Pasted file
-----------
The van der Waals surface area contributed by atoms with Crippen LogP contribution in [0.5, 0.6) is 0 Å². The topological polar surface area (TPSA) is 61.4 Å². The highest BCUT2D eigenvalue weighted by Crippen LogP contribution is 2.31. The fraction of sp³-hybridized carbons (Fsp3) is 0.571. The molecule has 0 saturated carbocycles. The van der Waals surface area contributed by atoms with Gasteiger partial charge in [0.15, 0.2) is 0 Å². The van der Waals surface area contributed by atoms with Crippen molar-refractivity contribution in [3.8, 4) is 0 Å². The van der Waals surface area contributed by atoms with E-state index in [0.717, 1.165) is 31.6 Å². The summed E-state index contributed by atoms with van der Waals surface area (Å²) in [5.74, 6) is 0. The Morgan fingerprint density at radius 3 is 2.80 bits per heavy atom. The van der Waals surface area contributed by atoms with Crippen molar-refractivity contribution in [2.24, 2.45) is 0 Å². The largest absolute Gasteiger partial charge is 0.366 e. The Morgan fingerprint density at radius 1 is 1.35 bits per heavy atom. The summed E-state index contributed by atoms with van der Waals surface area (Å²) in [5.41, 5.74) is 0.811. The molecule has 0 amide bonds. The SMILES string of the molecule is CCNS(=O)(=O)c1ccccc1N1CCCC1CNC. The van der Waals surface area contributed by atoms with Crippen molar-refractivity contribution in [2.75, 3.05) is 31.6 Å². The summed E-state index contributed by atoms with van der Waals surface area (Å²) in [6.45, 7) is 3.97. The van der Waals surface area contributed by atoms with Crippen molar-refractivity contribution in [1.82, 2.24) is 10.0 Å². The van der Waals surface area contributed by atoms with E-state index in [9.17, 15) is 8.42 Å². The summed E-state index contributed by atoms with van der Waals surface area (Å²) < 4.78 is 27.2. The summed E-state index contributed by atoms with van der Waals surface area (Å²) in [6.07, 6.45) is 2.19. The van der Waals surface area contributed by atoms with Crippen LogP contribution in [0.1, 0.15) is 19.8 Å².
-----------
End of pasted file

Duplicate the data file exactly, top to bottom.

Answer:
The van der Waals surface area contributed by atoms with Crippen LogP contribution in [0.5, 0.6) is 0 Å². The topological polar surface area (TPSA) is 61.4 Å². The highest BCUT2D eigenvalue weighted by Crippen LogP contribution is 2.31. The fraction of sp³-hybridized carbons (Fsp3) is 0.571. The molecule has 0 saturated carbocycles. The van der Waals surface area contributed by atoms with Gasteiger partial charge in [0.15, 0.2) is 0 Å². The van der Waals surface area contributed by atoms with Crippen molar-refractivity contribution in [3.8, 4) is 0 Å². The van der Waals surface area contributed by atoms with E-state index in [0.717, 1.165) is 31.6 Å². The summed E-state index contributed by atoms with van der Waals surface area (Å²) in [5.74, 6) is 0. The Morgan fingerprint density at radius 3 is 2.80 bits per heavy atom. The van der Waals surface area contributed by atoms with Crippen molar-refractivity contribution in [2.24, 2.45) is 0 Å². The largest absolute Gasteiger partial charge is 0.366 e. The Morgan fingerprint density at radius 1 is 1.35 bits per heavy atom. The summed E-state index contributed by atoms with van der Waals surface area (Å²) in [5.41, 5.74) is 0.811. The molecule has 0 amide bonds. The SMILES string of the molecule is CCNS(=O)(=O)c1ccccc1N1CCCC1CNC. The van der Waals surface area contributed by atoms with Crippen molar-refractivity contribution in [2.75, 3.05) is 31.6 Å². The summed E-state index contributed by atoms with van der Waals surface area (Å²) in [6.45, 7) is 3.97. The van der Waals surface area contributed by atoms with Crippen molar-refractivity contribution in [1.82, 2.24) is 10.0 Å². The van der Waals surface area contributed by atoms with E-state index in [9.17, 15) is 8.42 Å². The summed E-state index contributed by atoms with van der Waals surface area (Å²) < 4.78 is 27.2. The summed E-state index contributed by atoms with van der Waals surface area (Å²) in [6.07, 6.45) is 2.19. The van der Waals surface area contributed by atoms with Crippen LogP contribution in [0.1, 0.15) is 19.8 Å².